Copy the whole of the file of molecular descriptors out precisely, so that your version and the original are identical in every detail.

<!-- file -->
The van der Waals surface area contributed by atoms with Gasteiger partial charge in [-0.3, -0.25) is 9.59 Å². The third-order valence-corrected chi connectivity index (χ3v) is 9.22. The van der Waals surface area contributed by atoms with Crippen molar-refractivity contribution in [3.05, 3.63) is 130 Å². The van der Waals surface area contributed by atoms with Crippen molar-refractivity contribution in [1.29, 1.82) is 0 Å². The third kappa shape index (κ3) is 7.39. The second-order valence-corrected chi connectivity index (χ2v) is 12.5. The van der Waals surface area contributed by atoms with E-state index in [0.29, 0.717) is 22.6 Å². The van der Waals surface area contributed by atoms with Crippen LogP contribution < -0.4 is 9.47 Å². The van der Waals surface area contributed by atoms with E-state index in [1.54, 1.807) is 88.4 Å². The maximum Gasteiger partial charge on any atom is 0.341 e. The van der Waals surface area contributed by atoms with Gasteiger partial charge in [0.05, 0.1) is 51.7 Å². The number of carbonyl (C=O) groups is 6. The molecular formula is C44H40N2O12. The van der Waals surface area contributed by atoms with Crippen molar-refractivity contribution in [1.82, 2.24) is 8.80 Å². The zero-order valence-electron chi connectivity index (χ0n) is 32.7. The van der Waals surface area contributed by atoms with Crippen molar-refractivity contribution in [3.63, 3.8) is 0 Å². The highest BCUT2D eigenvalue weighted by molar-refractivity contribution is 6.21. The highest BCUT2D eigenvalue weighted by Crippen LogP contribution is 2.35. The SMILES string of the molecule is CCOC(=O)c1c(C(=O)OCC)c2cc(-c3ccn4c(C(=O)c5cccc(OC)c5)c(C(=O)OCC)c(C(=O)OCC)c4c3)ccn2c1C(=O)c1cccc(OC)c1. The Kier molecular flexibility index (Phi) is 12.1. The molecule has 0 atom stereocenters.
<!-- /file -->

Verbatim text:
The van der Waals surface area contributed by atoms with Gasteiger partial charge in [-0.3, -0.25) is 9.59 Å². The third-order valence-corrected chi connectivity index (χ3v) is 9.22. The van der Waals surface area contributed by atoms with Crippen molar-refractivity contribution in [3.05, 3.63) is 130 Å². The van der Waals surface area contributed by atoms with Crippen molar-refractivity contribution in [1.29, 1.82) is 0 Å². The third kappa shape index (κ3) is 7.39. The second-order valence-corrected chi connectivity index (χ2v) is 12.5. The van der Waals surface area contributed by atoms with E-state index in [0.29, 0.717) is 22.6 Å². The van der Waals surface area contributed by atoms with Crippen LogP contribution < -0.4 is 9.47 Å². The van der Waals surface area contributed by atoms with E-state index in [1.54, 1.807) is 88.4 Å². The maximum Gasteiger partial charge on any atom is 0.341 e. The van der Waals surface area contributed by atoms with Gasteiger partial charge in [0.05, 0.1) is 51.7 Å². The number of carbonyl (C=O) groups is 6. The molecular formula is C44H40N2O12. The van der Waals surface area contributed by atoms with Crippen molar-refractivity contribution in [1.82, 2.24) is 8.80 Å². The zero-order valence-electron chi connectivity index (χ0n) is 32.7. The van der Waals surface area contributed by atoms with Crippen molar-refractivity contribution in [3.63, 3.8) is 0 Å². The highest BCUT2D eigenvalue weighted by molar-refractivity contribution is 6.21. The highest BCUT2D eigenvalue weighted by Crippen LogP contribution is 2.35. The SMILES string of the molecule is CCOC(=O)c1c(C(=O)OCC)c2cc(-c3ccn4c(C(=O)c5cccc(OC)c5)c(C(=O)OCC)c(C(=O)OCC)c4c3)ccn2c1C(=O)c1cccc(OC)c1. The Kier molecular flexibility index (Phi) is 12.1. The molecule has 0 atom stereocenters.